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Birthplace of Champions Tour is Still a Great Test

By: Steve Habel


Back in the late 1970s, golf fans became familiar with the Onion Creek Club in the southeastern suburbs of Austin after it hosted the Liberty Mutual Legends of Golf Tournament, the precursor to, first, the Senior Tour and later the Champions Tour.

Onion Creek's 12th Hole
(photo courtesy of Carlton Wade)

For 11 years, beginning in 1978, Onion Creek conducted the celebrated Legends tournament, as the course designed by Jimmy Demaret and founded by Texas amateur golf legend Jimmie Connolly in 1974 more than held its own before the great golfers of the black-and-white television days. These same players eventually brought the sport into the modern world with a dash of charm and savoir-faire.

The Legends of Golf tournament left Onion Creek in 1990, first for Austin neighbor Barton Creek and then for California and elsewhere. But the history of the event and its legendary players are still on display in its clubhouse and rustle through the huge trees that stand sentinel over the fairways and greens of the original 18-hole layout, which plays at just 6,351 yards and a par of 70. The original 18 is rated at 70.7 and slopes out at 132.

In 1996, two-time Master's champion and Austin native Ben Crenshaw and Bill Coore blended nine new holes with Demaret's original design, in the process creating one of the most beautiful tracks in Texas. With its gently rolling fairways shaded by towering cypress, oak and pecan trees that line the banks of Onion Creek, the current 27-hole track - which can be played in its original configuration or as a combo of the Demaret-Crenshaw/Coore design - is still a thrill to play and a shotmakers' heaven.

By design, Onion Creek plays at both a championship level and a member level, providing an enjoyable challenge to golfers of any age or handicap. Demaret used nature as the "architect" of Onion Creek Club. "I simply followed the natural features of the land," he said.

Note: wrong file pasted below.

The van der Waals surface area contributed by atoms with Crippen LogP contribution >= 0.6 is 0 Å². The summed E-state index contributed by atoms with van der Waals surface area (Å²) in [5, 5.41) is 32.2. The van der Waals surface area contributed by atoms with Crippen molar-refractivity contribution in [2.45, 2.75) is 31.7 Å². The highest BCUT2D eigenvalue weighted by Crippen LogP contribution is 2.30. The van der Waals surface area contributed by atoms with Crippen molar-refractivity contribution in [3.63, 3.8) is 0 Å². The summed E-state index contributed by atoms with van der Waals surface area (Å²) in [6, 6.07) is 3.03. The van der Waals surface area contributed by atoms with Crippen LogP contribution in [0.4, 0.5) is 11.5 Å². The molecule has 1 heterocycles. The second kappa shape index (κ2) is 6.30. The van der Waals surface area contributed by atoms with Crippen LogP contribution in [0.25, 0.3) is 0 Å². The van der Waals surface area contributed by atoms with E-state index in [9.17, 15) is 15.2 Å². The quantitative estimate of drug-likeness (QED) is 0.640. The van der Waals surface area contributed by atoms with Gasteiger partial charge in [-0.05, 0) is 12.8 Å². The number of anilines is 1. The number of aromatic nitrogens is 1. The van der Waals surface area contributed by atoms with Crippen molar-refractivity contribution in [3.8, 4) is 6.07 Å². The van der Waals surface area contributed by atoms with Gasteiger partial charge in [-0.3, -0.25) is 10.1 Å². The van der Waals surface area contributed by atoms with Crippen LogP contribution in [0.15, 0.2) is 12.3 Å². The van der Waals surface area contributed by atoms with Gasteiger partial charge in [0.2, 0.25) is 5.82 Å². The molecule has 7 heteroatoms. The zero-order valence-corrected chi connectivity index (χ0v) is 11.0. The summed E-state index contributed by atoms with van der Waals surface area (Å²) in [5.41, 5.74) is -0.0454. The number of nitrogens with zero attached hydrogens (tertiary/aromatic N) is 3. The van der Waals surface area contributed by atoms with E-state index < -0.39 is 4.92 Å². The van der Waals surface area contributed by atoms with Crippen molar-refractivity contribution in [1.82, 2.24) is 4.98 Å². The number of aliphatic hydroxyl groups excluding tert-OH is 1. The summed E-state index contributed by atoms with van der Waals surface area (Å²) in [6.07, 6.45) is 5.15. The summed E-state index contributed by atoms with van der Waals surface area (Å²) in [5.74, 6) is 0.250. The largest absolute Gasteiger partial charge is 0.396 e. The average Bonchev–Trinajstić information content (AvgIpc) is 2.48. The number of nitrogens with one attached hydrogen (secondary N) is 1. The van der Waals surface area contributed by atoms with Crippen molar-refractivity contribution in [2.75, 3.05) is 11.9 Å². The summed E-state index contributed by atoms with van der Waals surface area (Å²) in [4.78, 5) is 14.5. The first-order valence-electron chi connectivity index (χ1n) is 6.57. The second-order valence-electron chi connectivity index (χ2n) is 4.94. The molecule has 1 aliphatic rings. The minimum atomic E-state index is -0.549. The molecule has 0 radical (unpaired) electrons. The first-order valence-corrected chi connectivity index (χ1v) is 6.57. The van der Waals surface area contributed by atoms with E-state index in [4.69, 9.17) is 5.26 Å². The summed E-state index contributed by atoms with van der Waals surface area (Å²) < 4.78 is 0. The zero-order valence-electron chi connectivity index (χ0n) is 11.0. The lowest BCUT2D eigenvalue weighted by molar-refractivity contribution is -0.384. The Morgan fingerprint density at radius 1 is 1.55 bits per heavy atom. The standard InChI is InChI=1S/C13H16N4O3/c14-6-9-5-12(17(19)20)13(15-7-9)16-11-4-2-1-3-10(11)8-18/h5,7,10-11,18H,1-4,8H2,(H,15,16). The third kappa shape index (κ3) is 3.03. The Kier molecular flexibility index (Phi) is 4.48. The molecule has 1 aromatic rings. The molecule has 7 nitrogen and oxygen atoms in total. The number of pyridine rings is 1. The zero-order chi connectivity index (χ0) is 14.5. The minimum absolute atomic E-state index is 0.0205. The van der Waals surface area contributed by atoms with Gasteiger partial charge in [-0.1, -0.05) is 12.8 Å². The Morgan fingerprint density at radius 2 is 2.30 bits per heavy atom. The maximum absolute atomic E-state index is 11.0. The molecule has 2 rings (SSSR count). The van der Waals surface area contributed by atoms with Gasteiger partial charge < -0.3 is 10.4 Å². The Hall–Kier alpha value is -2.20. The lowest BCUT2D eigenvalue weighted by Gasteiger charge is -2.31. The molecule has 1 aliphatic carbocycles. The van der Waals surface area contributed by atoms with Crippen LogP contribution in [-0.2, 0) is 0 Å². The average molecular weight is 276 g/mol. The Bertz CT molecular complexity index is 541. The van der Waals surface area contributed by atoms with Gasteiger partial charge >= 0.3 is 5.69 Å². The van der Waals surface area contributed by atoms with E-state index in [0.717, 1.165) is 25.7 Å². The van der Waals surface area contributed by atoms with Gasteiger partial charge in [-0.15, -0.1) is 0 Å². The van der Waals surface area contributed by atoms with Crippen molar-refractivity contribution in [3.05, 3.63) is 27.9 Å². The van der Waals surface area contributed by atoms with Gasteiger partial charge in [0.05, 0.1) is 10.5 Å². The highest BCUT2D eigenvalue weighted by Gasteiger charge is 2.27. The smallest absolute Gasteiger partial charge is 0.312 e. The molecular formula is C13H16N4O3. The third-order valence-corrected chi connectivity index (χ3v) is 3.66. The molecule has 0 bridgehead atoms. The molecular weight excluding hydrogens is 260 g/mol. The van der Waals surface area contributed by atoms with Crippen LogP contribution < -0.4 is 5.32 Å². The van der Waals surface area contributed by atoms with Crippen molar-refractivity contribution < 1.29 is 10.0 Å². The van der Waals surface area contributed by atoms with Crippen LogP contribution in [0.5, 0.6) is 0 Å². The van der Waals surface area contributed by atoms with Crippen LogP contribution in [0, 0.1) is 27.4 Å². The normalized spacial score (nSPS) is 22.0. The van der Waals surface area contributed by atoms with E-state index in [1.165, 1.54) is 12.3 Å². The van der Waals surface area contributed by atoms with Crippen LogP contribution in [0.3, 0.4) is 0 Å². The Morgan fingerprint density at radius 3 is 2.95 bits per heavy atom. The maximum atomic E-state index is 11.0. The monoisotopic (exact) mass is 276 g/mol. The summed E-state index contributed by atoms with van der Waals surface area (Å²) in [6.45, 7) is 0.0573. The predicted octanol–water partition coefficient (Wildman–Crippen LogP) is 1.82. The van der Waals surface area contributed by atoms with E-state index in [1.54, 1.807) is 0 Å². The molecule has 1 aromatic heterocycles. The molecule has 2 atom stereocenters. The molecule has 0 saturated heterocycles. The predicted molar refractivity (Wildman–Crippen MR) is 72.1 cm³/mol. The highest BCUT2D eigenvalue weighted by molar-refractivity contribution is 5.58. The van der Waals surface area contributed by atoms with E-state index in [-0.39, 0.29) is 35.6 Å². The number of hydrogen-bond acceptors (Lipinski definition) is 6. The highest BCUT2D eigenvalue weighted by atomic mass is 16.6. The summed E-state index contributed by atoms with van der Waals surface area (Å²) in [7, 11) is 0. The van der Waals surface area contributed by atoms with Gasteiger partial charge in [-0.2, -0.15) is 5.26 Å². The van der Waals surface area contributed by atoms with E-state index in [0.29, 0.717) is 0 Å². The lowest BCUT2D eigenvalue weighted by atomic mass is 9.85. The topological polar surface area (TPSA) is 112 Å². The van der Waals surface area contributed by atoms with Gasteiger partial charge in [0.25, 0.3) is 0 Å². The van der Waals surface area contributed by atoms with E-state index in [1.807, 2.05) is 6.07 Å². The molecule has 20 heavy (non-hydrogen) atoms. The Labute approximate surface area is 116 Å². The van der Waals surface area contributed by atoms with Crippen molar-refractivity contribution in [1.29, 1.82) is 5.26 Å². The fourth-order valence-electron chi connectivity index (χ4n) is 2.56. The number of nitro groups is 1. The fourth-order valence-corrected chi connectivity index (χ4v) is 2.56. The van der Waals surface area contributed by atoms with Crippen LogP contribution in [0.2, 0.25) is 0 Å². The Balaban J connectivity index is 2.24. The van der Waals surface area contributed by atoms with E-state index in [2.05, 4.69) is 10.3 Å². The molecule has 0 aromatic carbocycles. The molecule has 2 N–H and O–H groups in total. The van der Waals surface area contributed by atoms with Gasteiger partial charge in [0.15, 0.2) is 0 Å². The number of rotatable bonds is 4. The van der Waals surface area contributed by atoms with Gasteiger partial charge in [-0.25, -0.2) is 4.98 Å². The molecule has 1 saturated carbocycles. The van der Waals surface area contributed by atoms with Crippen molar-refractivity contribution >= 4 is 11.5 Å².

The nine holes crafted by Crenshaw and Coore are meshed into the original to form the North Course. When playing a full 18 on the North Course Nos. 10 through 13 of Demaret's original back nine serve as Nos. 1 through 4. After finishing on No. 13 (Original), aka No. 4 (North), you can go straight and continue playing the newer North Course, or turn left and play the Original Nos. 14 through 18. The clubhouse determines which 18 you can play.

At times over its history Onion Creek has turned into a river as heavy rains have swollen water from the creek over its banks. Floods have left holes under water and caused severe damage to the course. But after each flood the holes have been repaired and returned to their original form and kept in top condition, just like Demaret, who died in 1983, would have wanted.

With the new holes included, 13 holes feature the course's namesake. Nowhere is this more prominently displayed than on second through the eighth holes on the Original Course.

At No. 2, a picturesque 131-yard par-3, Onion Creek sits just behind the green for anyone who misjudges the 60-foot drop and airmails the putting surface. Because you really have to misjudge a shot to reach the water, this is probably the kindest location of the creek during this stretch of holes.

1st Hole at Onion Creek Club's Original Course

On Nos. 3 through 8, the creek is much more of a concern. Any errant drive to the right can find the water or - perhaps even more punitive - get lost in the wall of trees and vines that attempt to keep your ball dry. In addition to the creek, ponds come into play on Nos. 5, 9, and 10. On the fifth, a pond in front of the green runs down the entire left side. Three large bunkers are waiting for errant shots to the right, away from the pond.